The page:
Our Legal Director Ken Lauder has recently been asked to provide advice about potential medico-legal issues which might arise from remote consultations in relation to consent to treatment. As in many other walks of life, the ongoing pandemic has meant that doctors and other medical professionals have increasingly required to consult with patients remotely, including by online video consultation.
Inevitably, there are a number of practical considerations involved in an effective video consultation, which might mean that communication is not as satisfactory as in an actual face to face meeting. Essentially, if there are any issues around the quality of either the sound or video, it may affect the overall quality of the discussion between doctor and patient.
The latest guidance to doctors from the General Medical Council (“GMC”) includes various principles of consent which apply in most situations:-
- All patients have the right to be involved in decisions about their treatment and care and be supported to make informed decisions if they are able.
- Decision making is an ongoing process focused on meaningful dialogue: the exchange of relevant information specific to the individual patient.
- All patients have the right to be listened to, and to be given the information they need to make a decision and the time and support they need to understand it.
- Doctors must try to find out what matters to patients so they can share relevant information about the benefits and harms of proposed options and reasonable alternatives, including the option to take no action.
There are other principles which may apply in some situations, such as when there are issues around capacity to provide consent. However, the key part of the latest GMC guidance is probably the emphasis on “meaningful dialogue”. This clearly includes patients being listened to and follows on from the landmark decision of the Supreme Court in Montgomery v Lanarkshire Health Board from 2015, which emphasised the significance a reasonable person in the patient’s position would place on information as the relevant test. What matters to one patient may obviously be different from what matters to another and is likely to depend on individual circumstances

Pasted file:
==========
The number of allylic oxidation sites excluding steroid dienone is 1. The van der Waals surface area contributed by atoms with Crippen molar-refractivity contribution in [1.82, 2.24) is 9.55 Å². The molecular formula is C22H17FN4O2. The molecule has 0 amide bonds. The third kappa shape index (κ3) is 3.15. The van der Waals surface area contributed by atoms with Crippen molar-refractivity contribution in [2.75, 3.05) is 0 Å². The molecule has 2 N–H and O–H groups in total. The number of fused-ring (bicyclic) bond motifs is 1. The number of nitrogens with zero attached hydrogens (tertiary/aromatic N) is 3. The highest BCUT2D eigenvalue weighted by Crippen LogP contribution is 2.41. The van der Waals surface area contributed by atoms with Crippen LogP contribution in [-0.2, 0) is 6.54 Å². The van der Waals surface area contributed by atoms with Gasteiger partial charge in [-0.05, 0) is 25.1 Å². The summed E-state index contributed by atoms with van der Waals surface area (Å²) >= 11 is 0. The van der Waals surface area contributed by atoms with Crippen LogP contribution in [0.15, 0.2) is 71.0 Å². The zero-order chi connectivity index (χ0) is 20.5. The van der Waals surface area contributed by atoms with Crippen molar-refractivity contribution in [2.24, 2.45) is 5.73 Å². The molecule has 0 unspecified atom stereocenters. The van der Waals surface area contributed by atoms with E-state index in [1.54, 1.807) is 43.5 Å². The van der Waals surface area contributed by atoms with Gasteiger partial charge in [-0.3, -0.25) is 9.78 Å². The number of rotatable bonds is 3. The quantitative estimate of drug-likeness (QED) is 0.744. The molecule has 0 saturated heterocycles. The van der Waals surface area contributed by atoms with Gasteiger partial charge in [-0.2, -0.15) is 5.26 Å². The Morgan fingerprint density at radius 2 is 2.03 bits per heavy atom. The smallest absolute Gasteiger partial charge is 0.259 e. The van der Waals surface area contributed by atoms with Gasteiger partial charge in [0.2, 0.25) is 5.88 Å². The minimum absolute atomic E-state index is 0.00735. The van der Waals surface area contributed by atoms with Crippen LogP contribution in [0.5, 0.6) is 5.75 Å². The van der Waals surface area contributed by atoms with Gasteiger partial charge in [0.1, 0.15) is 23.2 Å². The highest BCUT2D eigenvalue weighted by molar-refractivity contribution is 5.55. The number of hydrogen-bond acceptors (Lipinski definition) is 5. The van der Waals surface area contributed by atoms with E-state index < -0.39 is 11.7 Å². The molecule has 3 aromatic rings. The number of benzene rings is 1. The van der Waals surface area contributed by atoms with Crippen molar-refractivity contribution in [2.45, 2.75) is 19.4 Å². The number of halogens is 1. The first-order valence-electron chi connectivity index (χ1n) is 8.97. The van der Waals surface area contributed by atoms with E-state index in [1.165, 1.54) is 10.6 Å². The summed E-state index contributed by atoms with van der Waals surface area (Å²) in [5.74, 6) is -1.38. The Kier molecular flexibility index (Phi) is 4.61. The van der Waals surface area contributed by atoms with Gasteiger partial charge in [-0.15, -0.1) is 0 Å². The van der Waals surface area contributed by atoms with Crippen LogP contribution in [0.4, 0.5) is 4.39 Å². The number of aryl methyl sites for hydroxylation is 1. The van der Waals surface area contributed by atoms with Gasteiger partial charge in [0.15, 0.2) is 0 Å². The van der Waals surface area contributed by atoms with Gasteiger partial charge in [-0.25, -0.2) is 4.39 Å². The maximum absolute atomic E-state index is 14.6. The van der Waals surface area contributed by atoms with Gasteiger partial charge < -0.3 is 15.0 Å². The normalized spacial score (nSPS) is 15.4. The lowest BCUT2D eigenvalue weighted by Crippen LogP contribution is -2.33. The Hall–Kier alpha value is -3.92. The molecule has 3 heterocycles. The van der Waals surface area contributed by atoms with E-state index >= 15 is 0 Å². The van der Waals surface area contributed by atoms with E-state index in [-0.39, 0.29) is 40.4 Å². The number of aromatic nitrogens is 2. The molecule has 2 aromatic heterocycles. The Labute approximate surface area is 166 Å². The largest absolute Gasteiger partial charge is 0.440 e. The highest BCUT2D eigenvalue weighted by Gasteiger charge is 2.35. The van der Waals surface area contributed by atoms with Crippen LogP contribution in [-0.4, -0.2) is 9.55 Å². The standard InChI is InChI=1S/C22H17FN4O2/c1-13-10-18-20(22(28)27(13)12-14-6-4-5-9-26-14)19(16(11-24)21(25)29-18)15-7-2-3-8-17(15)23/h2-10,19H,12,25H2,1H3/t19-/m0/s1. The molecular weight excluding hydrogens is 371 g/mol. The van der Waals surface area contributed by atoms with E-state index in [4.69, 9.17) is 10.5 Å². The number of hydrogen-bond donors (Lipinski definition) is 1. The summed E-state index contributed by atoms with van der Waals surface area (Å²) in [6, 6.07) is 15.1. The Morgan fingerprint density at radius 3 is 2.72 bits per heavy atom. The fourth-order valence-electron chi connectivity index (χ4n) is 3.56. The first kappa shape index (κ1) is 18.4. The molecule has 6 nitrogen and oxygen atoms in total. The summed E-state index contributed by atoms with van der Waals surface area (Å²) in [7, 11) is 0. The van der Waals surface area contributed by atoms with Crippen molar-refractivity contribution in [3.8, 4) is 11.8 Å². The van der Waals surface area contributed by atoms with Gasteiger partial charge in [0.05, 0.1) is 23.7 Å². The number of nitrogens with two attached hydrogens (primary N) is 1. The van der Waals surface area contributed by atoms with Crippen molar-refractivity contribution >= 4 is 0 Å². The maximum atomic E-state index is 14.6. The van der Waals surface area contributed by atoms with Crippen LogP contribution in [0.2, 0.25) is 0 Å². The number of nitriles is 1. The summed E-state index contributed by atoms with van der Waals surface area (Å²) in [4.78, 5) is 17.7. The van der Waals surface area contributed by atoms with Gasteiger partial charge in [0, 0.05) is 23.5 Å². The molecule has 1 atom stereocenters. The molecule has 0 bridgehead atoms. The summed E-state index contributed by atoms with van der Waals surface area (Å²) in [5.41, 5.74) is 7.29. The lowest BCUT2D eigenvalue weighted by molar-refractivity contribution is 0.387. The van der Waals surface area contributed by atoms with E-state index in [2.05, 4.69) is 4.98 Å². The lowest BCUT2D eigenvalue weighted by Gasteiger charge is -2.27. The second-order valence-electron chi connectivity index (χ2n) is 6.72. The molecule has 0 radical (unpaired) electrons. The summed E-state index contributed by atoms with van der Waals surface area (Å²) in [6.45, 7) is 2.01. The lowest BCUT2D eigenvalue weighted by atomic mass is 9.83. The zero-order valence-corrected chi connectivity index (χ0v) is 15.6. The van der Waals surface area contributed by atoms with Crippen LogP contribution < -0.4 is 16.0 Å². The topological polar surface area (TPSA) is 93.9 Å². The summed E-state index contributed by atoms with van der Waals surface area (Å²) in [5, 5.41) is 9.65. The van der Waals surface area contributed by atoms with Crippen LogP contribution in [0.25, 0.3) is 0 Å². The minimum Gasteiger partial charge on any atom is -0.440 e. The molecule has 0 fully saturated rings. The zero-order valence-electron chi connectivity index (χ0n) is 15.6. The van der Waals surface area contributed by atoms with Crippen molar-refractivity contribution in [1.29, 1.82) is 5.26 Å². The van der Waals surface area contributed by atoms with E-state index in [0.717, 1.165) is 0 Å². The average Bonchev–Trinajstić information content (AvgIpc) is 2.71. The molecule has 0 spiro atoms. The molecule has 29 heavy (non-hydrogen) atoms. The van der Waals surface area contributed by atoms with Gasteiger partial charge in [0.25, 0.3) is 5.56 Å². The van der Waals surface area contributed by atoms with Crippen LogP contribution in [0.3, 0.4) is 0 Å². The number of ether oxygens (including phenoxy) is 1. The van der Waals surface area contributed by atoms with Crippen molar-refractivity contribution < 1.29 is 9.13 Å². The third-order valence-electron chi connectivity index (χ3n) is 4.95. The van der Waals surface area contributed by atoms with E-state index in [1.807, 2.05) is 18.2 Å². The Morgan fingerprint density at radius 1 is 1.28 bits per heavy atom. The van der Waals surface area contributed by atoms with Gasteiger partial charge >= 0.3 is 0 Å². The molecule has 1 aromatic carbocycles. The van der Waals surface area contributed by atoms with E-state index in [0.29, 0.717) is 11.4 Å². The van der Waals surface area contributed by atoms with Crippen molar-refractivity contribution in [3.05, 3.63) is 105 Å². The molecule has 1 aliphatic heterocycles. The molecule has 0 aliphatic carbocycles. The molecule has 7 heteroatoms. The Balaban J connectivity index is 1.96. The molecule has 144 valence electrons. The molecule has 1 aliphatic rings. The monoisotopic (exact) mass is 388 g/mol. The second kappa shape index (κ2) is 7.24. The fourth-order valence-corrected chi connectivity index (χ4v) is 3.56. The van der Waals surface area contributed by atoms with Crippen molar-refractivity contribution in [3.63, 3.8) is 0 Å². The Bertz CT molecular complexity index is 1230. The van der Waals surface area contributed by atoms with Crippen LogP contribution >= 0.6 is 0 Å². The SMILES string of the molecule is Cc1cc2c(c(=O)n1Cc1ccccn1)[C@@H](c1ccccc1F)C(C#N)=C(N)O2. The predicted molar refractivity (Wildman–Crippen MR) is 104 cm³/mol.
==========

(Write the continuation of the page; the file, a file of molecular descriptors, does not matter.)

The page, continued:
Remote consulting should not affect whether or not a meaningful meeting takes place. Even so, it must be possible that any issues around an online consultation will influence its effectiveness.
Any failure to follow the GMC guidance and, in particular, any failure to appropriately explain risks involved in medical treatment or alternative options may, by itself, lead to a claim for damages. This is because, for consent to treatment to be valid, it must be informed consent and for it to be informed, the patient must be given appropriate information about what the treatment involves, including the benefits and risks, whether there are reasonable alternative treatments, and what will happen without treatment.
Ken Lauder is highly experienced in dealing with clinical negligence claims, including informed consent claims. He and other members of our Litigation team will work with you to achieve the best outcome for you if you have a claim.
If you would like further information on the topic discussed in this blog, please contact Ken Lauder by email: email@example.com or by phone: 0131 516 5365 / 07841 920 101. You can also view Ken’s profile by clicking here.
The information and opinions contained in this blog are for information only. They are not intended to constitute advice and should not be relied upon or considered as a replacement for advice. Before acting on any of the information contained in this blog, please seek specific advice from Gilson Gray.